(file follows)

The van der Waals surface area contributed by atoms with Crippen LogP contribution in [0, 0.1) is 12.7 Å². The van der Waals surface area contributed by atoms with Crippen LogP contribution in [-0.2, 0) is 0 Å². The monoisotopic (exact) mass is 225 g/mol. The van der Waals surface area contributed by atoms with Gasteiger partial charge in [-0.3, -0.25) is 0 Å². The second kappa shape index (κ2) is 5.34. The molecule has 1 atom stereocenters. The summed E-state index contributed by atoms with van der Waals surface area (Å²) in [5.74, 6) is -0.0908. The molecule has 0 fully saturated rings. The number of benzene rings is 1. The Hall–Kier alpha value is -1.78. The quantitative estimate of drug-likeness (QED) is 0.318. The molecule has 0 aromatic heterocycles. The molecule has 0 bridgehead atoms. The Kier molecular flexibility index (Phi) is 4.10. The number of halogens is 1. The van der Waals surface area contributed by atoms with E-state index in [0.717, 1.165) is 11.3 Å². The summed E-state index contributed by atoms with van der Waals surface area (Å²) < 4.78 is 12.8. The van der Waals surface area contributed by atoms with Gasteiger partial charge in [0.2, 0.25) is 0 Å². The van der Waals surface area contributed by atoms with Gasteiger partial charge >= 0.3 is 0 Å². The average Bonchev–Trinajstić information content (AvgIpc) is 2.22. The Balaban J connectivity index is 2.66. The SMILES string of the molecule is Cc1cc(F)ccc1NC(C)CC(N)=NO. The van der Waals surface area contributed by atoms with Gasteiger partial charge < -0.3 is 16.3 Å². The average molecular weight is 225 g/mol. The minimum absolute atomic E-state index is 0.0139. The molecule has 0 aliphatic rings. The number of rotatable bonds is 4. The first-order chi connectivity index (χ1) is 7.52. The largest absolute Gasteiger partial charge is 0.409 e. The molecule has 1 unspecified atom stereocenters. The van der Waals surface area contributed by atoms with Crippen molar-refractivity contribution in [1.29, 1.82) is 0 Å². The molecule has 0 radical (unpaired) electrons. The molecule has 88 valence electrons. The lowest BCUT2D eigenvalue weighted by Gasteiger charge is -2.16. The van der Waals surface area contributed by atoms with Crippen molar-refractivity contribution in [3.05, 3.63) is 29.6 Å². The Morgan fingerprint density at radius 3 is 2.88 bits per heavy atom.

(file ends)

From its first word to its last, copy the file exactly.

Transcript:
The van der Waals surface area contributed by atoms with Crippen LogP contribution in [0, 0.1) is 12.7 Å². The van der Waals surface area contributed by atoms with Crippen LogP contribution in [-0.2, 0) is 0 Å². The monoisotopic (exact) mass is 225 g/mol. The van der Waals surface area contributed by atoms with Gasteiger partial charge in [-0.3, -0.25) is 0 Å². The second kappa shape index (κ2) is 5.34. The molecule has 1 atom stereocenters. The summed E-state index contributed by atoms with van der Waals surface area (Å²) in [5.74, 6) is -0.0908. The molecule has 0 fully saturated rings. The number of benzene rings is 1. The Hall–Kier alpha value is -1.78. The quantitative estimate of drug-likeness (QED) is 0.318. The molecule has 0 aromatic heterocycles. The molecule has 0 bridgehead atoms. The Kier molecular flexibility index (Phi) is 4.10. The number of halogens is 1. The van der Waals surface area contributed by atoms with E-state index in [0.717, 1.165) is 11.3 Å². The summed E-state index contributed by atoms with van der Waals surface area (Å²) < 4.78 is 12.8. The van der Waals surface area contributed by atoms with Gasteiger partial charge in [0.2, 0.25) is 0 Å². The van der Waals surface area contributed by atoms with Gasteiger partial charge >= 0.3 is 0 Å². The average Bonchev–Trinajstić information content (AvgIpc) is 2.22. The Balaban J connectivity index is 2.66. The SMILES string of the molecule is Cc1cc(F)ccc1NC(C)CC(N)=NO. The van der Waals surface area contributed by atoms with Gasteiger partial charge < -0.3 is 16.3 Å². The average molecular weight is 225 g/mol. The minimum absolute atomic E-state index is 0.0139. The molecule has 0 aliphatic rings. The number of rotatable bonds is 4. The first-order chi connectivity index (χ1) is 7.52. The largest absolute Gasteiger partial charge is 0.409 e. The molecule has 1 unspecified atom stereocenters. The van der Waals surface area contributed by atoms with Crippen molar-refractivity contribution in [1.29, 1.82) is 0 Å². The molecule has 0 radical (unpaired) electrons. The molecule has 88 valence electrons. The lowest BCUT2D eigenvalue weighted by Gasteiger charge is -2.16. The van der Waals surface area contributed by atoms with Crippen molar-refractivity contribution in [3.05, 3.63) is 29.6 Å². The Morgan fingerprint density at radius 3 is 2.88 bits per heavy atom.